(For more info: http://www.fairvote.org/instant-runoff-voting)

SHINE A LIGHT ON ALL CAMPAIGN MONEY. In 2010, Hawaii voters were flooded with campaign advertising—and not just from the candidates themselves. In the aftermath of the U.S. Supreme Court decision in Citizens United v. FEC, outside groups spent huge sums on independent expenditures to advocate for or against candidates. This new area of campaign spending is expected to grow exponentially in 2012 and beyond.

Given the legal climate at this time, we cannot limit independent expenditures, but what we can do is require better transparency, so that at the very least the public knows where this money is coming from and whom it is supporting. Unfortunately, our existing reporting is weak — the National Institute on Money in State Politics (http://www.followthemoney.org) has ranked Hawaii among the bottom half of all states with regard to disclosure of independent expenditures.

To improve transparency of independent expenditures, we need to improve the reporting requirements for noncandidate committees (“PACs”) and electioneering communications. Both types of reports should include rigorous disclosure of who is providing funding and specify which candidate is being supported or opposed by a given expenditure. Furthermore, all of this information should be reported promptly throughout the campaign season and should be accessible online in a searchable database.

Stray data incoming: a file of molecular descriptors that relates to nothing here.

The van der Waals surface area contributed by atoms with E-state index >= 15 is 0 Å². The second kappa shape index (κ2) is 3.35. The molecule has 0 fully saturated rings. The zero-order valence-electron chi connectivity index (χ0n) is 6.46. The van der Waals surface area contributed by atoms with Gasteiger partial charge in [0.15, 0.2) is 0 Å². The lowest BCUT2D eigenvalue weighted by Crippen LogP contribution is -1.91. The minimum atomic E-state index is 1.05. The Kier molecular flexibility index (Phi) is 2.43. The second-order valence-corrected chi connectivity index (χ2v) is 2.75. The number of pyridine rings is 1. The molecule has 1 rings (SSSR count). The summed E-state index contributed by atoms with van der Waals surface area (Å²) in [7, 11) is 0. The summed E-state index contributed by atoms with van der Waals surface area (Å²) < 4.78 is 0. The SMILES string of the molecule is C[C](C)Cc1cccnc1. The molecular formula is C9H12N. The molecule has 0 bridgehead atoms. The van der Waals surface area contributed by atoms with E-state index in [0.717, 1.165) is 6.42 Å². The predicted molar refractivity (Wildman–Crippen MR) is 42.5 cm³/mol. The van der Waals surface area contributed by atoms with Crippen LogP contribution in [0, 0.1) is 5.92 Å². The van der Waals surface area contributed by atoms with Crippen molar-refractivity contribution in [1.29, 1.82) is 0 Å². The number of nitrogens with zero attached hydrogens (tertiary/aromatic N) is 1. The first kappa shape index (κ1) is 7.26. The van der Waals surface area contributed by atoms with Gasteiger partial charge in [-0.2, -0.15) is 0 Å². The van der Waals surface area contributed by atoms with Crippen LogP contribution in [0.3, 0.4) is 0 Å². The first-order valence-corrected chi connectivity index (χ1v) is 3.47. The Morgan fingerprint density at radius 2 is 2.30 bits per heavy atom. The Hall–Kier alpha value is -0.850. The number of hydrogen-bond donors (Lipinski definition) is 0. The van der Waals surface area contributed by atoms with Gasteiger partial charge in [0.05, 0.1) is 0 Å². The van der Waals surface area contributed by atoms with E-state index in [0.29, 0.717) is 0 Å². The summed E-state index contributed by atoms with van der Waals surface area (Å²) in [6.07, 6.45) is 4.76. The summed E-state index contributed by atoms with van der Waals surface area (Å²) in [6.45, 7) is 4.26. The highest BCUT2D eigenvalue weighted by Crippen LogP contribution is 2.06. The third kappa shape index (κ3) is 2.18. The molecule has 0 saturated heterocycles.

MAKE THE CAPITOL MORE USER-FRIENDLY. If you were hosting an important occasion for the public, would you pick a location with very limited parking and choose a time in the middle of the workday? Of course not. But that’s how the legislature works. For those who have work, family, or school obligations, and especially those who live on the neighbor islands, it is extremely difficult to participate in the legislative process at the State Capitol.

The legislature has made great improvements over the decades with open meetings, the Public Access Room, a good website, and e-mail testimony. But much more can be done. For example, the legislature should broadcast more proceedings and archive all of them online so that citizens can see the deliberations, and legislative committees should give more advance notice for hearings to allow citizens time to submit meaningful testimony. Eighteen diverse citizen groups have endorsed these and other reforms to make the legislature more accessible and accountable. (Read the letter they sent.)

With these reforms for elections, campaign finance, and the legislative process, we can build a more open, representative, and responsive government. It is up to our elected officials to enact these policies, but it is up to all of us to become active, informed, and engaged citizens. Start now by joining us for two legislative workshops sponsored by Common Cause Hawaii and Kanu Hawaii (see details at http://www.commoncause.org/HI/workshops). Learn about the issues, contact your legislators, and help us make 2011 a great year for democracy in Hawaii.


Nikki Love is the executive director of Common Cause Hawaii, a nonpartisan, grassroots organization dedicated to restoring the core values of American democracy, reinventing an open, honest and accountable government that serves the public interest, and empowering ordinary people to make their voices heard in the political process.